Marilyn Geewax, who recently retired as an NPR business editor, returned to Ohio for her high school class's 45th reunion. The visit showed how things changed dramatically for retirees in just one generation.
Her classmate Pete Nicolaou worked at Youngstown Sheet & Tube mill after graduation in 1973. Four years later the company shut down and instantly wiped out 5,000 jobs. Nicolaou went on to work at a van plant — until that closed down — and then on to an auto plant. But the hard, physical work wrecked his knees and triggered other health problems. He had to retire at 56. Nicolaou’s story is not uncommon for blue-collar baby boomers. Arthritis, diabetes, heart troubles, cancer and more — they make it impossible to work.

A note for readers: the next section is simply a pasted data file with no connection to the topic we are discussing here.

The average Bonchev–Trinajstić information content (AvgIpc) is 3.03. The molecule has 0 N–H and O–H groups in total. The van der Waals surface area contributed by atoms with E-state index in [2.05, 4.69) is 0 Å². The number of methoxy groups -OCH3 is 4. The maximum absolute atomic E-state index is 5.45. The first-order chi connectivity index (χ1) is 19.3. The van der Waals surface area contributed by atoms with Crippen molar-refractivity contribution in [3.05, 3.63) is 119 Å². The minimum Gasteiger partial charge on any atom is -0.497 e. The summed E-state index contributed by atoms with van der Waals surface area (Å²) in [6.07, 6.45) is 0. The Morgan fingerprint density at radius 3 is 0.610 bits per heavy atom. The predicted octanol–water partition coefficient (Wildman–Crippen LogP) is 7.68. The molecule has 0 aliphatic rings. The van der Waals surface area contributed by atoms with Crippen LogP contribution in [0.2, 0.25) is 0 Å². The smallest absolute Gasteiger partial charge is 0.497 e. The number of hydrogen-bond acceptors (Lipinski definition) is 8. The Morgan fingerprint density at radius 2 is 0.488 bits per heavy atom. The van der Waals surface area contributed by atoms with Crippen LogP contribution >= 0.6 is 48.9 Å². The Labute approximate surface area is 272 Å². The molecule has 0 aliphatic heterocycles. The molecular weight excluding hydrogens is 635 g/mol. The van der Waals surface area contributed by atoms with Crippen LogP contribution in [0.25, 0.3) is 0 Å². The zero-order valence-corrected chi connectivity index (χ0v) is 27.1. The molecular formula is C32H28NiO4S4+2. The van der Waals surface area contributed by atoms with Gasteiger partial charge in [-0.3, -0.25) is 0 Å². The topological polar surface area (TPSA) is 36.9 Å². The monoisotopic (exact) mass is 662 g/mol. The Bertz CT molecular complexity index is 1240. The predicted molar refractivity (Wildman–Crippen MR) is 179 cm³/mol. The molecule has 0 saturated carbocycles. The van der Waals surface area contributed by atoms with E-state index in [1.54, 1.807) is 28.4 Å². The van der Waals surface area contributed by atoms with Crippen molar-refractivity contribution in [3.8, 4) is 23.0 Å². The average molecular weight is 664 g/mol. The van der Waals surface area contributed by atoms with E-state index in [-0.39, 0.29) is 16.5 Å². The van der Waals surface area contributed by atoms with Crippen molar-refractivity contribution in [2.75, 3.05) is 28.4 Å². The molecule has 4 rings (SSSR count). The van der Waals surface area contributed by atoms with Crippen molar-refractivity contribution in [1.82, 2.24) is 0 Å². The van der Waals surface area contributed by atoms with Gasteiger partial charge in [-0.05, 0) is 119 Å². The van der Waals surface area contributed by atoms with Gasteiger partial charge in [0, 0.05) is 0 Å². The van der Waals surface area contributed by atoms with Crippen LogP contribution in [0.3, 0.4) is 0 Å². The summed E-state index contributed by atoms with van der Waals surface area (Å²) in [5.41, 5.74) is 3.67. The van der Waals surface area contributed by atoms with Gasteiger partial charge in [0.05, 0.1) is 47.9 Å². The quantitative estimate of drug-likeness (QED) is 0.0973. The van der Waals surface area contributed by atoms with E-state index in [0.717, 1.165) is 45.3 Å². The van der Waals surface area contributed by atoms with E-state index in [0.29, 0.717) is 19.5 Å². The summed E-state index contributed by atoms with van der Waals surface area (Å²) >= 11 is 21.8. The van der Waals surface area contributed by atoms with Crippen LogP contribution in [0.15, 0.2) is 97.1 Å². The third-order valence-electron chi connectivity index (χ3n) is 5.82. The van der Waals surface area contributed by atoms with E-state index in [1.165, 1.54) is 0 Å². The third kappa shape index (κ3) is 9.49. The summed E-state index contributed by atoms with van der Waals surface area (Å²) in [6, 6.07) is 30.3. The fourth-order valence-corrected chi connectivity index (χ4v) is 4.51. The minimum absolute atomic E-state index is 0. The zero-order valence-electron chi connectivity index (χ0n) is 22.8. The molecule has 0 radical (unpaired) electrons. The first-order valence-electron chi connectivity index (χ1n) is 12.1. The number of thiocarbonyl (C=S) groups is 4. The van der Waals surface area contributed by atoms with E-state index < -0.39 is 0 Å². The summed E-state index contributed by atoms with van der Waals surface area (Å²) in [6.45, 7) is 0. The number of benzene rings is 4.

Today, the rate of people 65 and older filing for bankruptcy is triple what it was in 1991, according to the Consumer Bankruptcy Project. Here's the cruel irony: Affluence is accelerating for retirees who had made it into the higher ranks of earners, such as business managers, doctors, accountants, lawyers — and even journalists at big news outlets.
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